In the video below I first share a brief view of how the magic bag works, the concepts and reasons behind it and then a clip of me using my magic bag in the classroom. In this video I reference the importance of mindsets - for more information on this I recommend Sal Khan's article The Learning Myth: Why I'll Never Tell My Son He's Smart. I also reference the power of identity - for more information about this and to learn of some compelling studies involving learning and identity I recommend reading D. Coyle's book The Talent Code.
* To learn more about Blue Jello Cards rhythm cards and the Music Mind Games music theory curriculum click HERE.
Violin Hacks for Your Studio
A "hack" is defined in the urban dictionary as:
A clever solution to a tricky problem.
As violin teachers (or parents of young violinists) our technique development can all be categorized as tricky problems so here are a few photos of "hacks" I have used in my studio to offer solutions for my students. For more, please visit the Violin Hacks & Bow Hold Helpers page.
Summer music programs were a highlight of my childhood and now that I am a violin teacher I see first hand how they powerfully impact the students in my studio. Concentrated environments like a summer music institute (or camp) provide a synergistic effect with multiple influences coming together in a special location, intense schedule and within a community of like minded individuals. It is no wonder why a student is able to so easily achieve breakthroughs with this type of support. I asked a mother-daughter duo from my studio to write about their experience doing a summer institute last year.
Reflections from Joanne (Violinist) Age 13:
Northwest Suzuki Institute was a wonderful experience for me! I learned so much not only about just Suzuki music but much more! This year NSI was for one week and every day I had seven classes to attend.
My first class was Instrument Care in which I learned a lot about how to take care of my instrument and make it last longer! In this class there were a lot of "hands-on" activities a like changing your own string on your instrument! The class was taught by Rafael Videira. I liked him a lot and thought that he had a great sense of humor which makes everything a lot more interesting!
My next class was my Group Class which was taught by Shelley Rich. She is very energetic and makes the music we play together very fun! At NSI there are various group classes depending on your level.
My next class was Fiddle Class. Fiddle Class was taught by Gail Acosta, and I loved the way she made the music work for everyone of different ages!
After Fiddle Class I had my Masterclass. Everyone at the camp is required to take a Masterclass everyday. In my Masterclass my teacher was Lillie Manis. Masterclass was nice because It was only with a couple of kids (in my Masterclass there were three kids including me) so we each get one-on-one time to work on our most polished piece and the technical things within it! It's like a mini lesson!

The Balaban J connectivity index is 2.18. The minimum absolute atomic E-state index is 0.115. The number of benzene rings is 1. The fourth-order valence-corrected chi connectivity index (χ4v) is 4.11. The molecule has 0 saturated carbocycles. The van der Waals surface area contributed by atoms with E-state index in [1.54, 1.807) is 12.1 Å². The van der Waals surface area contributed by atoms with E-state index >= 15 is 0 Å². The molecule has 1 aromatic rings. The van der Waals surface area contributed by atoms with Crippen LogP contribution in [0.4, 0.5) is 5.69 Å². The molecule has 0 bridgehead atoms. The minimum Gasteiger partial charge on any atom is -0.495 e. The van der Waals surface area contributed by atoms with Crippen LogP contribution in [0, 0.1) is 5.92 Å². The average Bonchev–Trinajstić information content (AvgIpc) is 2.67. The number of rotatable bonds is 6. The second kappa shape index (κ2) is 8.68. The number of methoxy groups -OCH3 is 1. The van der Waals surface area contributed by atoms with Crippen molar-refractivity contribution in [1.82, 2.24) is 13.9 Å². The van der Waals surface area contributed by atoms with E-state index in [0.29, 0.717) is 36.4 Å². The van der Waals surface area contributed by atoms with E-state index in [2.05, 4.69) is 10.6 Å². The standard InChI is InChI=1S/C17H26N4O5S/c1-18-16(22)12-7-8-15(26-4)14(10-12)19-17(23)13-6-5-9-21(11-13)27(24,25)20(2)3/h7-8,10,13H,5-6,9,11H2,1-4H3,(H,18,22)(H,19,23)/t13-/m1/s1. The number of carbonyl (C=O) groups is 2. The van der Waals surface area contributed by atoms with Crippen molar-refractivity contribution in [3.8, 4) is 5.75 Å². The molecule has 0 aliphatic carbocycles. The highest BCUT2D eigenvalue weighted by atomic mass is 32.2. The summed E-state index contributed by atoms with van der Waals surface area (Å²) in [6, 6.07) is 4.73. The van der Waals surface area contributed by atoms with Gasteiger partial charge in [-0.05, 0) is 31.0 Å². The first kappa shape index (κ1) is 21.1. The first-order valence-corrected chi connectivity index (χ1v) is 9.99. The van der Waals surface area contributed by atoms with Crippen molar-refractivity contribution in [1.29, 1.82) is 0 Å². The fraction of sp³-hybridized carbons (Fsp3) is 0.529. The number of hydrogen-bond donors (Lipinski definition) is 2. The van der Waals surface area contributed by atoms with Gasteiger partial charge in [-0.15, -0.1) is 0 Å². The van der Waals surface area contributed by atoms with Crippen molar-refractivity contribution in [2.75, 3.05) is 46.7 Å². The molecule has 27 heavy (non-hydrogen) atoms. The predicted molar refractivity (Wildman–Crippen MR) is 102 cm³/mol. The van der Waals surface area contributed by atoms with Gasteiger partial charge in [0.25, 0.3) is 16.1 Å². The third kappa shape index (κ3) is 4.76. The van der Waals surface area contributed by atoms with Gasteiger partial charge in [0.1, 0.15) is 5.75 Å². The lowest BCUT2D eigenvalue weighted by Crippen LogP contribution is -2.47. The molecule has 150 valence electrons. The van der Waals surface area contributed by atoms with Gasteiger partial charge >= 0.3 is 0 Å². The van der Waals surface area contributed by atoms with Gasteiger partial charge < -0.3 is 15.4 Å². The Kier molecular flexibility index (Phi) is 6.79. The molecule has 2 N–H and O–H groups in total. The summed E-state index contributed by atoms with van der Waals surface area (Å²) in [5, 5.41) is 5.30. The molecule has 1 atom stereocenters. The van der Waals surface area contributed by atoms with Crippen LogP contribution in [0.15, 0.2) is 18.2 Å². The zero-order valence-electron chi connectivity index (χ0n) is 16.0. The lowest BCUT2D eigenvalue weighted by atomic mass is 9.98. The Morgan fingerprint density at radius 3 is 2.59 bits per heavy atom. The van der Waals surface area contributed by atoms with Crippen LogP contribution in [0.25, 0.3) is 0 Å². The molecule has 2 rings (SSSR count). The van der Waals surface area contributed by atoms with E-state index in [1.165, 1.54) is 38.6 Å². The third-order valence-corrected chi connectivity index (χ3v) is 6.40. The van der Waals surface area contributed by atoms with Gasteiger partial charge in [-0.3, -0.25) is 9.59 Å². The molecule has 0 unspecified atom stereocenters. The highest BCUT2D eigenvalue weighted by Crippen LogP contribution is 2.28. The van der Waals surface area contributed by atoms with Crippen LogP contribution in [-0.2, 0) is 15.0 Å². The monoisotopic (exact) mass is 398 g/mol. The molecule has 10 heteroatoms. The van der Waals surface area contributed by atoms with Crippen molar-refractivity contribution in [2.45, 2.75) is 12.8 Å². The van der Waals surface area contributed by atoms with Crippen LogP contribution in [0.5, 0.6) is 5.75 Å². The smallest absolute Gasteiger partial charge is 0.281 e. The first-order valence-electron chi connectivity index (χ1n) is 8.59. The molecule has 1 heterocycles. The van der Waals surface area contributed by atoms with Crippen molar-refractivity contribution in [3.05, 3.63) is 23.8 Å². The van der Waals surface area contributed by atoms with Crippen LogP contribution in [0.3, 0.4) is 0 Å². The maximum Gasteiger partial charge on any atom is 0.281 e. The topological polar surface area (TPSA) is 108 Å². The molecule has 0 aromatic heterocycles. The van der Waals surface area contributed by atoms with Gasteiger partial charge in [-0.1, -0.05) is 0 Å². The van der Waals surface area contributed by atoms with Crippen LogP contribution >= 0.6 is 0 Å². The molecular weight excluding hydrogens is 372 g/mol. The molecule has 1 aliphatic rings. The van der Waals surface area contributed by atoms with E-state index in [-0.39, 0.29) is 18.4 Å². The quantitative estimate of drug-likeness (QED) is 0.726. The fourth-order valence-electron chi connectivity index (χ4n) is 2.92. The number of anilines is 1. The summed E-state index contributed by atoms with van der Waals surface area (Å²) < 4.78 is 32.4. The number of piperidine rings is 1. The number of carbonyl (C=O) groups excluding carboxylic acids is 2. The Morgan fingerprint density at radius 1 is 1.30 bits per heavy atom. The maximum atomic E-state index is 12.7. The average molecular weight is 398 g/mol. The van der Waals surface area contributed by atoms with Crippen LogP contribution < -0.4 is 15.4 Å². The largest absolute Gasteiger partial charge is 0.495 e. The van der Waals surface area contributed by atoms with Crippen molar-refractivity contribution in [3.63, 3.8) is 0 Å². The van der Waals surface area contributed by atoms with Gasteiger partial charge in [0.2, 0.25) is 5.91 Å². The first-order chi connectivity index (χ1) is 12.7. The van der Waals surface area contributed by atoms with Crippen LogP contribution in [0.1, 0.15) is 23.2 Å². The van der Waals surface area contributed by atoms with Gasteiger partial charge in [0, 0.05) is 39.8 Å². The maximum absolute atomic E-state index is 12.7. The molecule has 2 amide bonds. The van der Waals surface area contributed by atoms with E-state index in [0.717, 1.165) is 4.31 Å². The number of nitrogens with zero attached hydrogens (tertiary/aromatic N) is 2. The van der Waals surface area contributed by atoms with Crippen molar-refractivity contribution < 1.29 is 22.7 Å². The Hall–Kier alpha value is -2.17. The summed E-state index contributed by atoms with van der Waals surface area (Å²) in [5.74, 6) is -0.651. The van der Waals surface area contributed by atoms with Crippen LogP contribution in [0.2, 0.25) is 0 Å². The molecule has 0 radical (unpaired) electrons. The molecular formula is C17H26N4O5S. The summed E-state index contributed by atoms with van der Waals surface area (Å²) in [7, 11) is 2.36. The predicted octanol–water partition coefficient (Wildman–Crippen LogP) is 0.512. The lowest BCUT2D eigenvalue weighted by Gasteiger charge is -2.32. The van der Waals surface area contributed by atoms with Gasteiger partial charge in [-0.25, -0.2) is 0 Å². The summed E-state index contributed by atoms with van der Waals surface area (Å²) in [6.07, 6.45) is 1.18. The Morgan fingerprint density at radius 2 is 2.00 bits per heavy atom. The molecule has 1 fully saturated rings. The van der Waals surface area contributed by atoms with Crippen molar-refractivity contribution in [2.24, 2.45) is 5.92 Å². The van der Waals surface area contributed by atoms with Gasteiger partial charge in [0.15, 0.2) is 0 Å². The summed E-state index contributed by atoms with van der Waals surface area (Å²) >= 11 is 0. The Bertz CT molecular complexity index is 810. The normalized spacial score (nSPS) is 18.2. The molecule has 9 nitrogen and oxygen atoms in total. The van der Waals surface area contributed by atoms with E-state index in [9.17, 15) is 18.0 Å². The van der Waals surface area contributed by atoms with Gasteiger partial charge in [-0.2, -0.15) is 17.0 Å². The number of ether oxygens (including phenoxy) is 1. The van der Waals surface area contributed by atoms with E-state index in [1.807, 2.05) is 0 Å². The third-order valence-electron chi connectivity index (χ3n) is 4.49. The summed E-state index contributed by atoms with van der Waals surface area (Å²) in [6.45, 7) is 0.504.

My last class of the day is the Rhapsody Orchestra. There were two orchestras this year and I was placed in the Rhapsody Orchestra. The instructor was Dr. Dijana Ihas. She was amazing and before I went to NSI, Ms. Heather told me that she was very talented, nice, but strict. At the camp I found out that all those were true. I very much recommend Dr. Ihas because she was very professional and took every minute of out time very seriously! We got a lot done in four days and were able to preform our piece, the Hungarian Dance No. 5, like professionals!
Overall I feel that NSI was the best thing that I have done this whole summer! To be honest I was a little nervous before the camp, but when I went, I quickly adjusted because everyone there is very nice and creates an environment for you so you feel like everyone cares. The only thing that can create a little inconvenience for the parents that work in the summer is that parents have to stay with their child the whole day or ask another parent to be responsible for the child. Northwest Suzuki Institute is just really worth it and I recommend it to all and I am very positive that I will go back again next year!
Reflections from Hong (Mother of Joanne)
I am writing to express my high level of satisfaction and enthusiastic support for the NSI string camp my daughter Joanne attended this summer. The camp was well organized and had an exceptional professional music staff, and was executed in a friendly, competent manner. Joanne thoroughly enjoyed the experience and benefited from it immeasurably.
Everyday, Joanne participated in a group lesson, a master class, orchestra practice and other music enrichment classes where she learned how to care for her instrument and fiddle music. The classes are split into different levels for violinists so that the kids can get the most out of the experiences. Our favorite part of the camp is the master class where Joanne and two other kids work with one teacher on violin techniques.
Although she had been playing violin for almost five hours during the day, she was still very excited to practice the assignment she got from the master class. The teacher uses simple pieces from earlier books to help Joanne improve her violin position, bow holding, and arm movements. It's surprising for me to see how much she grew within a couple of days. She left the camp charged to continue improving her technique throughout the year.